3. AvatarJeremy

      I realized that I had the date wrong for Smith after posting this. I must be thinking of 1994 because that’s when the registry started.

      I read the entire case again and realized I had my cases mixed up. Thank you for the correction. After reading Justice Roberts comments in the Smith case, I feel that he may rule in our favor on this one and possible future cases now.

      During Smith, the registry was much less intrusive than it is now. It also appears that decision relied heavily on the supposed high recidivism rate. It also speculated as to effectiveness of the law without any prior evidence. We now have the evidence of the ineffectiveness of the registry which has already started swaying lower courts in our favor.

      I am highly confident about the outcome of this case, and I’m a little excited about the possible precedent it could set.

  2. AvatarJohn W

    In my opinion, any decision other than 8-0, (or 9-0), against the state of N.C. for their law on social media would be ridiculous. I’m actually surprised that any court, or any lawmaker, can justify this law, except if that person himself, had used social media to commit a sex crime in the first place.

    I’ve read of people being convicted of sex crimes for chatting with underage girls on the internet, then agreeing to meet them for sex, only to find out that they were actually the police portraying to be the underage girl. No matter how we spin the facts, the courts have found, even though there was no victim, the mere acting on that thought of having a underage victim was justification for a conviction.

    So this is my question. If a person watched a show on cable called, “Shameless”, and he knew that Episode 11 was going to portray a 60 yr. old man having sex with a 15 yr. old girl, (but in reality she was a 23 yr old actress), and he deliberately sat down with malice aforethought, in front of his TV, wouldn’t he then be guilty of a sex crime for purposely watching it, or does that law only pertain to watching it on the internet or social media, instead of cable or DVD?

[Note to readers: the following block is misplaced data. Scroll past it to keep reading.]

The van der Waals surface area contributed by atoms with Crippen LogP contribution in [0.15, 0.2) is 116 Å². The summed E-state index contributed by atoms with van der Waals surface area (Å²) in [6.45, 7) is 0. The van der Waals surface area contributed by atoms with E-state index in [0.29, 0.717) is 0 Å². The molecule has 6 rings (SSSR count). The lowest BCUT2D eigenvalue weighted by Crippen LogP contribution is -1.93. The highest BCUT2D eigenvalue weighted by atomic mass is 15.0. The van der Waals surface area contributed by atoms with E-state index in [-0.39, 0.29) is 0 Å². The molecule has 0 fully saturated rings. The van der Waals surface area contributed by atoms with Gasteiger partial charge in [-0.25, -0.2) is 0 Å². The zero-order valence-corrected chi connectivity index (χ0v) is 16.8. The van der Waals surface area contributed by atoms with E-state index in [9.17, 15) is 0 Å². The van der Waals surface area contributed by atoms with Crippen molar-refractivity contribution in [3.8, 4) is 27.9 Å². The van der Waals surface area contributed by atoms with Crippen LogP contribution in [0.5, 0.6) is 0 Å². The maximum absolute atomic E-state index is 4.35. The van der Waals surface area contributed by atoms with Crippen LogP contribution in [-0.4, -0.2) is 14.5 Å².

1. AvatarDave

      If it benefits Hollywood it doesn’t count.

  3. AvatarLovecraft

    Aside from all the things already listed the lawyer for the oral argument has to hammer home the fact that the only people this will truly affect are the ones who are trying to get on with their lives and are using social media for innocent or benign behavior. The “predators” or whatever term the respondent chooses to use are going to pursue illicit behavior online no matter the outcome of the case. Laws like these will do nothing to protect minors. It’s very easy to create a fake email address and fake social media accounts and the ones interested in doing harm won’t care about internet identifiers or social media bans.

    1. AvatarBrian

      Underlying the NC law (and the nearly identical but much more punitive Louisiana law) is the presumption that the ONLY reason a registered citizen would be on social media is to seek new victims.
      I’m looking for work, after losing my job last year due to an injury that kept me out for 7 months. Every site with job search advice says the same thing–work your social network. I’d like a LinkedIn account: I keep seeing that I practically have to have one. From an article on MarketWatch: “Recruiters scour the world’s most popular professional networking site looking for the perfect candidate… Some 93% of hiring managers search LinkedIn for recruits, according to a survey by career website Jobvite; 65% search Facebook, and 55% consult Twitter accounts.”
      But I’m in Louisiana. Having one of these accounts in my real name would earn me a new felony, a potential 10 years (!) in prison, and restart the clock on my registration (13 years into 25–originally 10, but I was reclassified thanks to SORNA). The Attorney General’s Office refuses to provide a list of sites that are not off limits OR a list of sites which have led to prosecution. It’s a minefield.

  4. AvatarJohn W

    Here is a link to the “unanimous decision” of the N.C.S.C.

    It is really hard to stay awake while reading all of that, but I think the bottom line is that the State has the right to protect “minor children”, (which the law defines at 18 yrs. but Facebook defines at 13 yrs.)

    Apparently Lester Packingham was proven to access Facebook because of his “profile picture”, which caused an investigation, arrest, trial, and conviction leading to a suspended execution of a 8 month prison sentence.

    If I was branded a RSO, and my wife’s Facebook Account has our wedding anniversary photo for the profile pic, should I be concerned? What if all of my children had pics of me? Is that cause for an investigation or is it direct evidence of having access to Facebook or even a membership?